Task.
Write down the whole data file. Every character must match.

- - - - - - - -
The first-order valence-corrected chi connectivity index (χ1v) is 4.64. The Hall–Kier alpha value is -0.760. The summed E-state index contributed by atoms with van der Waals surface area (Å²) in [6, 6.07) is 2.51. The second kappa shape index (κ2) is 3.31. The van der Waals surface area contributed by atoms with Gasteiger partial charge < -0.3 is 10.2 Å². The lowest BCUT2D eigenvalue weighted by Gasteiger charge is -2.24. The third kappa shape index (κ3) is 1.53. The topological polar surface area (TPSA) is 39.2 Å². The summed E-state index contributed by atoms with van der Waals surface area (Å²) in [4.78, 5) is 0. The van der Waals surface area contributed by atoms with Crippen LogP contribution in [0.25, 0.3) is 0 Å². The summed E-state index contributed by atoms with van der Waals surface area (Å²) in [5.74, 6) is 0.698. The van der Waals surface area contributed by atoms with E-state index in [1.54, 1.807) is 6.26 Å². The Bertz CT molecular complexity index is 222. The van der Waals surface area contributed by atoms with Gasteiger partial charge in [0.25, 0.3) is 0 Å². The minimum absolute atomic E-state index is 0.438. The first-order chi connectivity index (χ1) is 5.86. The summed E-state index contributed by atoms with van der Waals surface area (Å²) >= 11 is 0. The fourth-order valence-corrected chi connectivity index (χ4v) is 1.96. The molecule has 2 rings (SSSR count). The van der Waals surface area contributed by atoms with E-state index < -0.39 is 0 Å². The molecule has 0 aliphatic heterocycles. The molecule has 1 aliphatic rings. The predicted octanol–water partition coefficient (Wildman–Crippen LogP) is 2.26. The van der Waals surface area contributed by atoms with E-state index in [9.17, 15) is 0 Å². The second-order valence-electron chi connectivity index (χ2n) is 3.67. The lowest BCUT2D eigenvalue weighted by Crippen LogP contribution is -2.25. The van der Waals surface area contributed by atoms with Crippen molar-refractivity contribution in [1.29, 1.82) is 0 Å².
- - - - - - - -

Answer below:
The first-order valence-corrected chi connectivity index (χ1v) is 4.64. The Hall–Kier alpha value is -0.760. The summed E-state index contributed by atoms with van der Waals surface area (Å²) in [6, 6.07) is 2.51. The second kappa shape index (κ2) is 3.31. The van der Waals surface area contributed by atoms with Gasteiger partial charge < -0.3 is 10.2 Å². The lowest BCUT2D eigenvalue weighted by Gasteiger charge is -2.24. The third kappa shape index (κ3) is 1.53. The topological polar surface area (TPSA) is 39.2 Å². The summed E-state index contributed by atoms with van der Waals surface area (Å²) in [4.78, 5) is 0. The van der Waals surface area contributed by atoms with Crippen LogP contribution in [0.25, 0.3) is 0 Å². The summed E-state index contributed by atoms with van der Waals surface area (Å²) in [5.74, 6) is 0.698. The van der Waals surface area contributed by atoms with E-state index in [1.54, 1.807) is 6.26 Å². The Bertz CT molecular complexity index is 222. The van der Waals surface area contributed by atoms with Gasteiger partial charge in [0.25, 0.3) is 0 Å². The minimum absolute atomic E-state index is 0.438. The first-order chi connectivity index (χ1) is 5.86. The summed E-state index contributed by atoms with van der Waals surface area (Å²) >= 11 is 0. The fourth-order valence-corrected chi connectivity index (χ4v) is 1.96. The molecule has 2 rings (SSSR count). The van der Waals surface area contributed by atoms with E-state index < -0.39 is 0 Å². The molecule has 0 aliphatic heterocycles. The molecule has 1 aliphatic rings. The predicted octanol–water partition coefficient (Wildman–Crippen LogP) is 2.26. The van der Waals surface area contributed by atoms with E-state index in [9.17, 15) is 0 Å². The second-order valence-electron chi connectivity index (χ2n) is 3.67. The lowest BCUT2D eigenvalue weighted by Crippen LogP contribution is -2.25. The van der Waals surface area contributed by atoms with Crippen molar-refractivity contribution in [1.29, 1.82) is 0 Å².